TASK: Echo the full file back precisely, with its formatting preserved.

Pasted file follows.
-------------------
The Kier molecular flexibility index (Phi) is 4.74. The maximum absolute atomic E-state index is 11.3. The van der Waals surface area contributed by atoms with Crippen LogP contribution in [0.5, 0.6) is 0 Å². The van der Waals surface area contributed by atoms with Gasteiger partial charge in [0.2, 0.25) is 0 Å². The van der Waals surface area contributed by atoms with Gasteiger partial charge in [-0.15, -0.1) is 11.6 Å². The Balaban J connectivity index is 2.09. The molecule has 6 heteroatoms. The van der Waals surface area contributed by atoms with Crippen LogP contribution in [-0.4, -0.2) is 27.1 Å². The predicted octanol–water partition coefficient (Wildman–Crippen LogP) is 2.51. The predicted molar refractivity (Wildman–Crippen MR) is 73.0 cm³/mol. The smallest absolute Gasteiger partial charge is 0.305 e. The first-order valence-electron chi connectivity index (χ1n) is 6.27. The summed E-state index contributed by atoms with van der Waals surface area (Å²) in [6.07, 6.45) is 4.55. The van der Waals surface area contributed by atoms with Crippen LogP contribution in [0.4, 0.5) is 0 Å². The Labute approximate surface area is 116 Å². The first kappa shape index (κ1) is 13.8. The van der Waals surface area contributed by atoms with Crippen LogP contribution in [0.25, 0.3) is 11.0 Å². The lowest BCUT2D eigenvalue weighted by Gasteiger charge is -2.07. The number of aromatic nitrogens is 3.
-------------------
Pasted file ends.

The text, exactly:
The Kier molecular flexibility index (Phi) is 4.74. The maximum absolute atomic E-state index is 11.3. The van der Waals surface area contributed by atoms with Crippen LogP contribution in [0.5, 0.6) is 0 Å². The van der Waals surface area contributed by atoms with Gasteiger partial charge in [0.2, 0.25) is 0 Å². The van der Waals surface area contributed by atoms with Gasteiger partial charge in [-0.15, -0.1) is 11.6 Å². The Balaban J connectivity index is 2.09. The molecule has 6 heteroatoms. The van der Waals surface area contributed by atoms with Crippen LogP contribution in [-0.4, -0.2) is 27.1 Å². The predicted octanol–water partition coefficient (Wildman–Crippen LogP) is 2.51. The predicted molar refractivity (Wildman–Crippen MR) is 73.0 cm³/mol. The smallest absolute Gasteiger partial charge is 0.305 e. The first-order valence-electron chi connectivity index (χ1n) is 6.27. The summed E-state index contributed by atoms with van der Waals surface area (Å²) in [6.07, 6.45) is 4.55. The van der Waals surface area contributed by atoms with Crippen LogP contribution in [0.4, 0.5) is 0 Å². The Labute approximate surface area is 116 Å². The first kappa shape index (κ1) is 13.8. The van der Waals surface area contributed by atoms with Crippen LogP contribution in [0.25, 0.3) is 11.0 Å². The lowest BCUT2D eigenvalue weighted by Gasteiger charge is -2.07. The number of aromatic nitrogens is 3.